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Dear Abby

Dear Abby

DEAR ABBY: I have been in a relationship for 10 years. We live together as husband and wife, but for personal reasons, we decided marriage is not for us. I have been married and divorced twice and have three children. One is 17, and the older two are grown. None of them have cars. We live in a rural area without public transportation.

I was recently diagnosed with epilepsy and given a six-month driving restriction. Before my diagnosis, my boyfriend signed up to do a sport over the summer that takes him away four Sundays, our only day together. He does a different sport that takes him away for Labor Day. It upsets me that knowing I cannot get around and feel "trapped," he hasn't altered his plans in any way. He says I'm not as "trapped" as I feel, and I should use expensive ride-sharing services or rely solely on friends, which I feel is an imposition. I don't have many friends, especially ones who live close.

Because he isn't willing to modify his plans, I feel like I'm taking a back seat to his hobbies. Is this fair? What advice can you provide so I don't feel as angry and resentful as I currently do? I still have five months to go on this restriction, and that is only if I am seizure-free. -- STUCK IN ILLINOIS

DEAR STUCK: Is it out of the question that you could accompany him to one or more of these Sunday games?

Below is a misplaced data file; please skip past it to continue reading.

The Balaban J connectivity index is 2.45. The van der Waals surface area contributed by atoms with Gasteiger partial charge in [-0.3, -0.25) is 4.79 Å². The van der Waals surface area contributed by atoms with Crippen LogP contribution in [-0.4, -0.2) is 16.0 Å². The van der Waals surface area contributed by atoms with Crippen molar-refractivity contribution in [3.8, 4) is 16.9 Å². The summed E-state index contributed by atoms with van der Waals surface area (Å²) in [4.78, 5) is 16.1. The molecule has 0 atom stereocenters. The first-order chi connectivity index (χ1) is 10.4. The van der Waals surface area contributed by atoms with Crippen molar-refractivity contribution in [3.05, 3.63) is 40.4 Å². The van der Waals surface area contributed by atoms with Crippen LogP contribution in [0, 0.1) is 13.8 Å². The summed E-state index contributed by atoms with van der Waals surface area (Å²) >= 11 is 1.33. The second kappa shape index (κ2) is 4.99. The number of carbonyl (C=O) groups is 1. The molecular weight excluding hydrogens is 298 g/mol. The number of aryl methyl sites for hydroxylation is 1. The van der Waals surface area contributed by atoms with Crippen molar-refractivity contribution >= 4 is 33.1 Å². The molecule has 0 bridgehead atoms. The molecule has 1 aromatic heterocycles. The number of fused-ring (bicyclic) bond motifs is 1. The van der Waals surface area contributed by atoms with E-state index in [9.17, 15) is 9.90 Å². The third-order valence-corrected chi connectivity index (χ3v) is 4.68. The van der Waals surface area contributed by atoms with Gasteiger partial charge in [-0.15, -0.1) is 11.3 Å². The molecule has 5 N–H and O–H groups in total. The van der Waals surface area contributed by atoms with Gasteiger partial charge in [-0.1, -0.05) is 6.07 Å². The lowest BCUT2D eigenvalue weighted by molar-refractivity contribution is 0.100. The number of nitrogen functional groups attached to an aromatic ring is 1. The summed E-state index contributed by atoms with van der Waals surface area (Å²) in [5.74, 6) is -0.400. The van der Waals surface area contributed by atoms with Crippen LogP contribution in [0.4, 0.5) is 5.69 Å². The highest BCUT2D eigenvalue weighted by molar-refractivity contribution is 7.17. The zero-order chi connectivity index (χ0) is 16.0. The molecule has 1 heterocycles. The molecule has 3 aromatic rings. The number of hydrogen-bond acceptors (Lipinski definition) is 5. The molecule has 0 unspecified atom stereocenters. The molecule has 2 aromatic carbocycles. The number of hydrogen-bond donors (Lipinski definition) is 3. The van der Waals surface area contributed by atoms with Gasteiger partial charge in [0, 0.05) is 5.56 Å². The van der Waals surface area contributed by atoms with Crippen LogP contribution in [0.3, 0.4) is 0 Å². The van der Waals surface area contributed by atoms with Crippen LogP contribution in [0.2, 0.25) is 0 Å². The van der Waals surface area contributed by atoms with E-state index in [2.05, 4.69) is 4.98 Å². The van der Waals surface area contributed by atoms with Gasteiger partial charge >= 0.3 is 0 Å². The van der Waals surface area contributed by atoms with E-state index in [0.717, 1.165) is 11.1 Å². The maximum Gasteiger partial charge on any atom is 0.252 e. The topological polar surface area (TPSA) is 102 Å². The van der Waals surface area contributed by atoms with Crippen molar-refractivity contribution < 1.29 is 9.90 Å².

It appears your guy is centered solely on himself. Couples are supposed to have each other's backs. Although you never stood at an altar and pledged "in sickness and in health," after 10 years together, one would think the promise is implied. Consider this a wake-up call. It indicates that should you have more serious health problems down the line, this is what you can expect from him in the future.

That said, your present condition should improve by the end of the summer. Focusing on THAT fact may lessen your resentment right now. But don't beat yourself up for having the feelings you do; right now, they are warranted.

If your children have driver's licenses, perhaps they could drive you around so you're not so isolated.

DEAR ABBY: We have a large break room at work where we gather to have lunch. Usually there are six to eight nurses gathering at one time. Sometimes we bring lunch from home; other times we order out individually.

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One co-worker constantly helps herself to others' food without it being offered. Example: If you order fries with your lunch, she will reach over and grab some off your plate without asking. It makes the rest of us uncomfortable. We feel it is rude and unsanitary. How do we politely ask her to stop doing this? -- HUNGRY NURSES

DEAR HUNGRY: Politely ask? Politely TELL the woman you don't want her removing food from your plates without permission. And if she does it again, use your fork to "discourage" her, and I'll bet it won't happen again.

DEAR READERS: Along with the millions of Americans who are observing this Memorial Day, I add my prayer of thanks for those courageous men and women who sacrificed their lives in service to our country. May they rest in peace. -- ABBY

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